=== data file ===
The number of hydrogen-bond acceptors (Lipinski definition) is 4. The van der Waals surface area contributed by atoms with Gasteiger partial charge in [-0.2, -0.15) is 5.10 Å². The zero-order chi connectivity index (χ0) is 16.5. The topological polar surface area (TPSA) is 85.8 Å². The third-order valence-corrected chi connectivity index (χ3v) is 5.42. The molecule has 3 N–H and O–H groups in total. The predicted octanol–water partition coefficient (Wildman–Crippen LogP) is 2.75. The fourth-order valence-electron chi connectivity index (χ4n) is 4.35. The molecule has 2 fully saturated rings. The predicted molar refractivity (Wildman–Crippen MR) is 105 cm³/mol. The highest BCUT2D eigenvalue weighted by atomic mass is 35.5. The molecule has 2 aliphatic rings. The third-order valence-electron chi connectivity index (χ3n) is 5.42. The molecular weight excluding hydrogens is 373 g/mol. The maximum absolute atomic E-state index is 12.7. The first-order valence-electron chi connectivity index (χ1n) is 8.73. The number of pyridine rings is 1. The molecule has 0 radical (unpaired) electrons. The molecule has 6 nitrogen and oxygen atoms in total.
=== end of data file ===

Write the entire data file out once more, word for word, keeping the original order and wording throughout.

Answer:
The number of hydrogen-bond acceptors (Lipinski definition) is 4. The van der Waals surface area contributed by atoms with Gasteiger partial charge in [-0.2, -0.15) is 5.10 Å². The zero-order chi connectivity index (χ0) is 16.5. The topological polar surface area (TPSA) is 85.8 Å². The third-order valence-corrected chi connectivity index (χ3v) is 5.42. The molecule has 3 N–H and O–H groups in total. The predicted octanol–water partition coefficient (Wildman–Crippen LogP) is 2.75. The fourth-order valence-electron chi connectivity index (χ4n) is 4.35. The molecule has 2 fully saturated rings. The predicted molar refractivity (Wildman–Crippen MR) is 105 cm³/mol. The highest BCUT2D eigenvalue weighted by atomic mass is 35.5. The molecule has 2 aliphatic rings. The third-order valence-electron chi connectivity index (χ3n) is 5.42. The molecular weight excluding hydrogens is 373 g/mol. The maximum absolute atomic E-state index is 12.7. The first-order valence-electron chi connectivity index (χ1n) is 8.73. The number of pyridine rings is 1. The molecule has 0 radical (unpaired) electrons. The molecule has 6 nitrogen and oxygen atoms in total.